Providence Stadium pitch and outfield pass test
By Roger Persaud
November 17, 2006
The green light which signalled that Guyana must continue batting in its quest to host the Super Eight matches of the International Cricket Council Cricket World Cup 2007 tournament was given to the Providence Stadium by the International Cricket Council's Venue Assessment Team (VAT) yesterday.
Some members of the 23-person ICC World Cup VAT visited several sites integral to the successful hosting of the event among them the Providence Stadium, as well as the Everest Cricket Club and the Georgetown Cricket Club grounds where agronomist Dr. Francis Lopez congratulated the stadium ground staff on their excellent work as he passed the Providence Stadium through its stage of testing.
Dr. Lopez was accompanied by West Indies fast bowling legend Andy Roberts and other officials.
Using a device called the "Clegg Impact Soil Tester" which measures impact deceleration in "g" units where the g stands for gravity, the team placed a tape from middle stump to middle stump on the pitch and took ten readings one metre apart on both sides of the tape.
According to Dr Lopez, the Providence pitch averages 300 "g" units and that was enough to pass the test. He said they were looking for in excess of 60 "g" units. A pitch reading higher than 450 g units were too hard and the perfect pitch will test around 320-340 g units, Dr. Lopez said.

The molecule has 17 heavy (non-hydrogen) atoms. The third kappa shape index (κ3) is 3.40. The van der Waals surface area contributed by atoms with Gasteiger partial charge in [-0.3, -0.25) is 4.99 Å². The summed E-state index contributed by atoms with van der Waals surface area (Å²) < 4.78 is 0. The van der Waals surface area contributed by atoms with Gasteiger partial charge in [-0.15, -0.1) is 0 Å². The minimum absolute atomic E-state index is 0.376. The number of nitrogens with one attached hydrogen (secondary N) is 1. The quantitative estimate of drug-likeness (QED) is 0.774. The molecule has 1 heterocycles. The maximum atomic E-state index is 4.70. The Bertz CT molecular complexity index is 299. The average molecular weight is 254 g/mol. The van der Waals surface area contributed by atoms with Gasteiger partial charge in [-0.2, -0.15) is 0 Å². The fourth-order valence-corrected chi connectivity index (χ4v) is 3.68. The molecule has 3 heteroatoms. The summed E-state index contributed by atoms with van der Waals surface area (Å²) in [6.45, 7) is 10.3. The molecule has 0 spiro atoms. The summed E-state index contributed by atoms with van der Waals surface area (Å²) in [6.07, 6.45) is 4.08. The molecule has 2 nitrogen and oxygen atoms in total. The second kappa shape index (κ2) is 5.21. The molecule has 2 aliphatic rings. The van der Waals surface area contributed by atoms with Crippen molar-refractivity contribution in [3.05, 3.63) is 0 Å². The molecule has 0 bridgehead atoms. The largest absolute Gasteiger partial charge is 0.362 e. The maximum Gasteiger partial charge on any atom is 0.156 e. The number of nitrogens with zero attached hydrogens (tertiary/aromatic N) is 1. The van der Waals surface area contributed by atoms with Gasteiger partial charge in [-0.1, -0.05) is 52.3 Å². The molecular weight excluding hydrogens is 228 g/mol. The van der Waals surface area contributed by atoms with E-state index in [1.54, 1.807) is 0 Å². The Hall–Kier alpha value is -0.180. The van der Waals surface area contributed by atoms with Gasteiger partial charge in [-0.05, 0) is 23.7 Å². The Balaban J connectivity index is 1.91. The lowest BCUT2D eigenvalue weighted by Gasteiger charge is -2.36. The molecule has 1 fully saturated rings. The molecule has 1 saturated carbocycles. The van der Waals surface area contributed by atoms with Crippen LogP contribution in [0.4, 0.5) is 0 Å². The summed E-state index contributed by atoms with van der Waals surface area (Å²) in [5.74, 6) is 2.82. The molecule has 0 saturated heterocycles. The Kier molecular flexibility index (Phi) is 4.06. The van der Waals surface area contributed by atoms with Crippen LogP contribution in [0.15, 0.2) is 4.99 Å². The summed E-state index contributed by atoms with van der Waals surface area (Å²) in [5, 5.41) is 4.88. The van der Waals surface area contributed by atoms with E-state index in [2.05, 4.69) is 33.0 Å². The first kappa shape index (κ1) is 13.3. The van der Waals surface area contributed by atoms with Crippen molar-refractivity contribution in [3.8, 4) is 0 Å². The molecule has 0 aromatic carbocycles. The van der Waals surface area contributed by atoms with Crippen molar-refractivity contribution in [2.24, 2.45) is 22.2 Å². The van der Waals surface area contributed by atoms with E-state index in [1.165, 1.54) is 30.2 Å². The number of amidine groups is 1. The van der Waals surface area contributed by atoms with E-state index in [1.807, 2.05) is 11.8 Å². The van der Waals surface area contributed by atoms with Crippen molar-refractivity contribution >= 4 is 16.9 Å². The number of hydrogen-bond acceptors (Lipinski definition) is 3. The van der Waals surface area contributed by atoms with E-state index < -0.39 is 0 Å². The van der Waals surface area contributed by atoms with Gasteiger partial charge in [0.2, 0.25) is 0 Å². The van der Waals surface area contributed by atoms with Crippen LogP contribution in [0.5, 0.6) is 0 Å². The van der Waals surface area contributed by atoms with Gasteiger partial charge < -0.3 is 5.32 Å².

He also said that controlling the moisture in the pitch would control the speed of the pitch. The harder the pitch, the more it retained pace but if it were too hard the bounce would be too high.
Dr Lopez now a research fellow at the Cave Hill campus says pitch testing is his current big project. He will test all of the the nine venues that will be used for World Cup matches as well as the warm up match venues, Everest and GCC.
Dr Lopez said the outfield at the Providence Stadium still need quite a bit of work but he added that he was confident the local staff would have it ready.
Members of the team visited several area hotels as part of their venue assessment.
Also at the stadium were Mike Brown and Mike Merifield, two South Africans from Three-D-Signs Internat-ional the company contracted to paint the signs on the outfield. These signs, although applied directly to the grass surface when viewed through the television cameras appear to be vertical or three dimensional.
The signs are significantly more effective than perimeter boards and are the most visible and valuable branding element at any televised sponsorship event. Meanwhile a practice match was played between teams captained by former West Indies opener Ryan Ramdass and Essequibo skipper Trevon Garraway at the Providence Stadium.
Ramdass's XI batted first and scored 184 for six in 40 overs. Garraway's XI responded with 116 for 9 in 32 overs.
Umpire Andrew Allen who officiated in the informal match along with Hortense Issacs said the pitch started out low and slow but picked up pace later in the day.